Merriam-Webster defines learning as:
- The act or experience of one that learns.
- Knowledge or skill acquired by instruction or study.
- Modification of a behavioral tendency by experience (as exposure to conditioning).
When we were little, that meant counting to ten or reciting the alphabet. As we aged, it turned into having group discussions, taking tests, and defending a thesis. Now as adults, learning comes in many different shapes and forms, and usually with the option of going at our own pace. No matter the format, I think we can all agree that learning is a continuous process that should keep on going.
Listed below are four adult learning processes that I value.
Participating in continuing education. This is probably the most obvious of the bunch, but not everyone chooses to engage. Whether it is through in-person trainings, webinars, obtaining credentials, or completion of certificate programs, continuing education serves as a fantastic way to develop your skills and keep up to date with what’s going on in your industry.
Reading. One of my favorite parts of the day is when I get to read on my commute to and from work. Whether it’s for work or for pleasure, reading grants you the ability to let your mind soar and create new ideas. In addition, it expands your vocabulary and challenges your brain.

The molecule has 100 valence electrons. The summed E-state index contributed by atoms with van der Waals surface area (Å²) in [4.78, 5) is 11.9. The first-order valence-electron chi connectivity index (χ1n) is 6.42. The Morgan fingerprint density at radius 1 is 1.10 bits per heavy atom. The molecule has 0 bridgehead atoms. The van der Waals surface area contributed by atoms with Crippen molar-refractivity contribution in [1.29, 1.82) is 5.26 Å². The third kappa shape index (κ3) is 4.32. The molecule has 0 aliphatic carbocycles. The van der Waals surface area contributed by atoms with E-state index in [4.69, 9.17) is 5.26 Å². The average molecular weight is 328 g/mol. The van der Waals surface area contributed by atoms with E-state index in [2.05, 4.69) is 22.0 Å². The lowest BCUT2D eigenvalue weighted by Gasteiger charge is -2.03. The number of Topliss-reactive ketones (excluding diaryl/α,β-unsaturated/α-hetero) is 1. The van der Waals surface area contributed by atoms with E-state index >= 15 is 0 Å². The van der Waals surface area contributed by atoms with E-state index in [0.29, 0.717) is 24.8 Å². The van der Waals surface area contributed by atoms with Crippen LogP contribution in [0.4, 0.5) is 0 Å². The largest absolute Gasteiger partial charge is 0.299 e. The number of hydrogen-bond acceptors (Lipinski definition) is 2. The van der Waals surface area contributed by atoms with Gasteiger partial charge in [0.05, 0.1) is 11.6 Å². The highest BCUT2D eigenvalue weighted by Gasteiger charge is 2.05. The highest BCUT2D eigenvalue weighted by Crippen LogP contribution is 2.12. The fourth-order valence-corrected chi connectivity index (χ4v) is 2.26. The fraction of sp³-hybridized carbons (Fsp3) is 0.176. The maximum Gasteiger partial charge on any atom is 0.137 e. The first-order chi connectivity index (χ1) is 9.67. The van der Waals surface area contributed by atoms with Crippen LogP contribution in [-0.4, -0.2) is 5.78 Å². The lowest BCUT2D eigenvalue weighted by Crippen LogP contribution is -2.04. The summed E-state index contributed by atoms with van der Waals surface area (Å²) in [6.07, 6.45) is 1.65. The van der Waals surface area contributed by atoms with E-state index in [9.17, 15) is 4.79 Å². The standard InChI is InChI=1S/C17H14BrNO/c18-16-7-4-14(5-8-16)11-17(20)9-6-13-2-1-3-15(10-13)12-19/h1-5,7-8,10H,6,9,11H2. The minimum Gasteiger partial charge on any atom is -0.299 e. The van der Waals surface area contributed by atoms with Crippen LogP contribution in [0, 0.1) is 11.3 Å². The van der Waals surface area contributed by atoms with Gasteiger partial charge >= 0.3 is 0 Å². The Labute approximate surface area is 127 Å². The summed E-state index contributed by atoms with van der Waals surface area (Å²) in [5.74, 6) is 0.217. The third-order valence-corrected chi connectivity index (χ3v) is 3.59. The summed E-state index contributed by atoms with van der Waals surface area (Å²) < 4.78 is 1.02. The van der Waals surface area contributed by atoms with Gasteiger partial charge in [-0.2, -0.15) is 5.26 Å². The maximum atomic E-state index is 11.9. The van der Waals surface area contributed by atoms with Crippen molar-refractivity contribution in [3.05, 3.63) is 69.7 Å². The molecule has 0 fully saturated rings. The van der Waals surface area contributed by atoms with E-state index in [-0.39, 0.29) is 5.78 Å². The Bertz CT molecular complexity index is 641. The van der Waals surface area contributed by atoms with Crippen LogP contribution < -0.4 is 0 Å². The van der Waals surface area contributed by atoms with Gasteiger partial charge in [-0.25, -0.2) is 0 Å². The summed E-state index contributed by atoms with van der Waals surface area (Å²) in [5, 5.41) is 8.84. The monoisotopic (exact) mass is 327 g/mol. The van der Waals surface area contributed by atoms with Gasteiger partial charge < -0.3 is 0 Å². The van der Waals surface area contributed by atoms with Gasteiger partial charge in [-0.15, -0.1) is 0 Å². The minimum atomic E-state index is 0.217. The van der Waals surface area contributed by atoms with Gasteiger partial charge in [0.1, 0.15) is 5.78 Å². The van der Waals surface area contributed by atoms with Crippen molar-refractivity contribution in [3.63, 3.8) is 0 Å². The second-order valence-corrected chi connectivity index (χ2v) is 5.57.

Interacting with humans. Remember the days before email and social media? I completely understand and agree with adapting and changing with the times, but in-person human interaction is, in my opinion, a way of learning that can never be replaced. I’m not referring to formal meetings and trainings, but rather normal, everyday conversations with co-workers, family, and friends.
Experiencing life. Take that once in a lifetime vacation, run a marathon (or in my case, a 5k), take photography lessons, or go see the play you’ve been dying to see. You’ll be surprised how much you can learn about yourself and about life just by experiencing it.
Every individual is different, so what works for one person might not work for someone else. The important thing is that the learning never stops.